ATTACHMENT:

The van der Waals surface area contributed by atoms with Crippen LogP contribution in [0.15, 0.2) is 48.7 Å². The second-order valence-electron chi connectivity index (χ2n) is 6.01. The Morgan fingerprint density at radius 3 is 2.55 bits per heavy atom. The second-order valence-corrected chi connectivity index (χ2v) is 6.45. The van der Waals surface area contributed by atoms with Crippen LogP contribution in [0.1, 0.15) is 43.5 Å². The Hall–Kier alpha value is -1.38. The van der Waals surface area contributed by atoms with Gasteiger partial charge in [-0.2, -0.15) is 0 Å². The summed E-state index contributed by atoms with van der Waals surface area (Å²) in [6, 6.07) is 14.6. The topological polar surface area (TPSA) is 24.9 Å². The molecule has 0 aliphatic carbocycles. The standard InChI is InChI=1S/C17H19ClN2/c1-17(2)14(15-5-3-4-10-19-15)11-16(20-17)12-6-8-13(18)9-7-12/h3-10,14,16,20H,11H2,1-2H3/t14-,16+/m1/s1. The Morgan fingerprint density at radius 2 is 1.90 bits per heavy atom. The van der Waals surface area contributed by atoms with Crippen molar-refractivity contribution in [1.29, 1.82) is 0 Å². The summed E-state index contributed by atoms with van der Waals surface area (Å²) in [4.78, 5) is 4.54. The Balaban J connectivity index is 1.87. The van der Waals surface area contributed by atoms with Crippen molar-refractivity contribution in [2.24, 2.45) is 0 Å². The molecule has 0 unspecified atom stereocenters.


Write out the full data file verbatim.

The van der Waals surface area contributed by atoms with Crippen LogP contribution in [0.15, 0.2) is 48.7 Å². The second-order valence-electron chi connectivity index (χ2n) is 6.01. The Morgan fingerprint density at radius 3 is 2.55 bits per heavy atom. The second-order valence-corrected chi connectivity index (χ2v) is 6.45. The van der Waals surface area contributed by atoms with Crippen LogP contribution in [0.1, 0.15) is 43.5 Å². The Hall–Kier alpha value is -1.38. The van der Waals surface area contributed by atoms with Gasteiger partial charge in [-0.2, -0.15) is 0 Å². The summed E-state index contributed by atoms with van der Waals surface area (Å²) in [6, 6.07) is 14.6. The topological polar surface area (TPSA) is 24.9 Å². The molecule has 0 aliphatic carbocycles. The standard InChI is InChI=1S/C17H19ClN2/c1-17(2)14(15-5-3-4-10-19-15)11-16(20-17)12-6-8-13(18)9-7-12/h3-10,14,16,20H,11H2,1-2H3/t14-,16+/m1/s1. The Morgan fingerprint density at radius 2 is 1.90 bits per heavy atom. The van der Waals surface area contributed by atoms with Crippen molar-refractivity contribution in [1.29, 1.82) is 0 Å². The summed E-state index contributed by atoms with van der Waals surface area (Å²) in [4.78, 5) is 4.54. The Balaban J connectivity index is 1.87. The van der Waals surface area contributed by atoms with Crippen molar-refractivity contribution in [2.24, 2.45) is 0 Å². The molecule has 0 unspecified atom stereocenters.